Randomized and double-blind clinical trials are widely regarded as the most reliable way of studying the effects of medical interventions. According to received wisdom, if a new drug or treatment is to be accepted in clinical practice, its safety and efficacy must first be demonstrated in such trials. For ethical and scientific reasons, it is generally considered necessary to monitor a trial in various ways as it proceeds and to analyze data as they accumulate. Monitoring and interim analyses are often (...)
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  13. Bodily Exchanges, Bioethics and Border Crossing: Perspectives on Giving, Selling and Sharing Bodies.Erik Malmqvist & Kristin Zeiler - 2015 - Routledge.
    Medical therapy, research and technology enable us to make our bodies, or parts of them, available to others in an increasing number of ways. This is the case in organ, tissue, egg and sperm donation as well as in surrogate motherhood and clinical research. Bringing together leading scholars working on the ethical, social and cultural aspects of such bodily exchanges, this cutting-edge book develops new ways of understanding them. Bodily Exchanges, Bioethics and Border Crossing both probes the established giving and (...)
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  14.  21
    Analysing our qualms about “designing” future persons: Autonomy, freedom of choice, and interfering with nature. [REVIEW]Erik Malmqvist - 2007 - Medicine, Health Care and Philosophy 10 (4):407-416.
    Actually possible and conceivable future uses of preimplantation genetic diagnosis (PGD) and germ-line genetic intervention in assisted reproduction seem to offer increasing possibilities of choosing the kind of persons that will be brought to existence. Many are troubled by the idea of these technologies being used for enhancement purposes. How can we make sense of this worry? Why are our thoughts about therapeutic genetic interventions and non-genetic enhancement (for instance education) not accompanied by the same intuitive uneasiness? I argue that (...)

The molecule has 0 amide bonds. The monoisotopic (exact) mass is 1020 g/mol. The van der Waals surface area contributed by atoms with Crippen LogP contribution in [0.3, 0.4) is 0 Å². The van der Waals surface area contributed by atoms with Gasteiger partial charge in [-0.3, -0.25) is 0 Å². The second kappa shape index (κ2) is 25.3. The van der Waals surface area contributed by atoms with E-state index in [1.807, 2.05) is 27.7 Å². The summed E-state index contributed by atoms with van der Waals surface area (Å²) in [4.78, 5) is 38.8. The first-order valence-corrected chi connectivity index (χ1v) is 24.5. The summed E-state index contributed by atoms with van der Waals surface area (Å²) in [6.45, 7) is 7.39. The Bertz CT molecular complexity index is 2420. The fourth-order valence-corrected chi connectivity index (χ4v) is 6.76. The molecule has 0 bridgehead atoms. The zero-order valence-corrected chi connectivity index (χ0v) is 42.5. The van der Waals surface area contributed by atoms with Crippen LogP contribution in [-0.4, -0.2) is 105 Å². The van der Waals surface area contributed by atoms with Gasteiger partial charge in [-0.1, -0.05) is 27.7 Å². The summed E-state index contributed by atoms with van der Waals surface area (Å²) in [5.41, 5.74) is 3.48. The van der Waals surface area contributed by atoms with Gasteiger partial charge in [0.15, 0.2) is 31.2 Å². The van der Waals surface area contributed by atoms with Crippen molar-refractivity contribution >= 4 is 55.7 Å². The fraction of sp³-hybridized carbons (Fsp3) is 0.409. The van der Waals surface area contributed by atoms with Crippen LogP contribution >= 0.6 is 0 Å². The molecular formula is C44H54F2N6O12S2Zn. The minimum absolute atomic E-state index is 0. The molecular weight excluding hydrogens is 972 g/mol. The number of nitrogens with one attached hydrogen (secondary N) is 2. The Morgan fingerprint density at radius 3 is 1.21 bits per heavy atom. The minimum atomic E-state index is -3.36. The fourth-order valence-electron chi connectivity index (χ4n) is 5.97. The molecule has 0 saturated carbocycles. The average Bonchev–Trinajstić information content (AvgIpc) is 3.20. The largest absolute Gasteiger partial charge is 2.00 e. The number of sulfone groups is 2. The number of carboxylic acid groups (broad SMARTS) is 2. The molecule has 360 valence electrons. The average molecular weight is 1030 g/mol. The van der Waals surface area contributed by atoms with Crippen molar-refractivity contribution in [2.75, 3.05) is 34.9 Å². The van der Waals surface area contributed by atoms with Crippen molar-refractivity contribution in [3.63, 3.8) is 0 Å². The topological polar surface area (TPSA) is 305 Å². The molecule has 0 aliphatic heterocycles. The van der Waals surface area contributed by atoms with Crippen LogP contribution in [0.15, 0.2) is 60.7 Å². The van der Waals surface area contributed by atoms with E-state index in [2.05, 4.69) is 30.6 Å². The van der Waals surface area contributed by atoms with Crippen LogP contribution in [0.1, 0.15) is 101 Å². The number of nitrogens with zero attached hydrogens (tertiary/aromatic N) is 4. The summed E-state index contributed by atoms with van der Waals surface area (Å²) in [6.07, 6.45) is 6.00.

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  15.  16
    A Further Lesson From Existing Kidney Markets.Erik Malmqvist - 2014 - American Journal of Bioethics 14 (10):27-29.
    The target article challenges the increasingly popular portrayal of living kidney sale as potentially a mutually beneficial arrangement, capable not only of saving or improving the lives of patients in need of transplants but also of significantly benefiting poor vendors. Carefully reviewing the literature on harms to vendors in illegal kidney markets and in Iran’s legal market, Koplin argues that many of these harms would persist in the sort of legal regulated system that kidney sale advocates envision. This is an (...)
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  16.  34
    REPROGENETICS and the “Parents Have Always Done It” Argument.Erik Malmqvist - 2011 - Hastings Center Report 41 (1):43-49.
    A common argument in favor of using reprogenetic technologies to enhance children goes like this: parents have always aimed at enhancing their children through upbringing and education, so why not use new tools to accomplish the same goal? But reprogenetics differs significantly from good childrearing and education, in its means, if not its ends.
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  17.  24
    The ethics of implementing human papillomavirus vaccination in developed countries.Erik Malmqvist, Gert Helgesson, Johannes Lehtinen, Kari Natunen & Matti Lehtinen - 2010 - Medicine, Health Care and Philosophy 14 (1):19-27.